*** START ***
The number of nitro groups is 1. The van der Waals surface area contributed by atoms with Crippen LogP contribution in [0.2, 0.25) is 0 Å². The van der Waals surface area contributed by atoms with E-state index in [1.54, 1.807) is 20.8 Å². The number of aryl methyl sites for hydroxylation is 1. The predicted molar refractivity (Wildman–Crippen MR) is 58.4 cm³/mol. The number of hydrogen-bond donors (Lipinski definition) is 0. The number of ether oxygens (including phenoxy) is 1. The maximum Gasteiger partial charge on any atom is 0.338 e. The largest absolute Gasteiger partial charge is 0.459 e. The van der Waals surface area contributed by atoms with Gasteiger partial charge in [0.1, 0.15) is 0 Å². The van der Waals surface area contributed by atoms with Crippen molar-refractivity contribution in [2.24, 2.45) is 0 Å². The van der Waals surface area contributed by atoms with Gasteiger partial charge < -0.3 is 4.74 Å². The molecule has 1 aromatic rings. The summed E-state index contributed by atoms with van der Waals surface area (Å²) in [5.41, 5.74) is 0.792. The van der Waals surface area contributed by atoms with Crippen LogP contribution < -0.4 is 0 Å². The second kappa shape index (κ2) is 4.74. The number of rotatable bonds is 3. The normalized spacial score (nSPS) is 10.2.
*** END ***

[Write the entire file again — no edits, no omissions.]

The number of nitro groups is 1. The van der Waals surface area contributed by atoms with Crippen LogP contribution in [0.2, 0.25) is 0 Å². The van der Waals surface area contributed by atoms with E-state index in [1.54, 1.807) is 20.8 Å². The number of aryl methyl sites for hydroxylation is 1. The predicted molar refractivity (Wildman–Crippen MR) is 58.4 cm³/mol. The number of hydrogen-bond donors (Lipinski definition) is 0. The number of ether oxygens (including phenoxy) is 1. The maximum Gasteiger partial charge on any atom is 0.338 e. The largest absolute Gasteiger partial charge is 0.459 e. The van der Waals surface area contributed by atoms with Gasteiger partial charge in [0.1, 0.15) is 0 Å². The van der Waals surface area contributed by atoms with Crippen molar-refractivity contribution in [2.24, 2.45) is 0 Å². The van der Waals surface area contributed by atoms with Gasteiger partial charge < -0.3 is 4.74 Å². The molecule has 1 aromatic rings. The summed E-state index contributed by atoms with van der Waals surface area (Å²) in [5.41, 5.74) is 0.792. The van der Waals surface area contributed by atoms with Crippen LogP contribution < -0.4 is 0 Å². The second kappa shape index (κ2) is 4.74. The number of rotatable bonds is 3. The normalized spacial score (nSPS) is 10.2.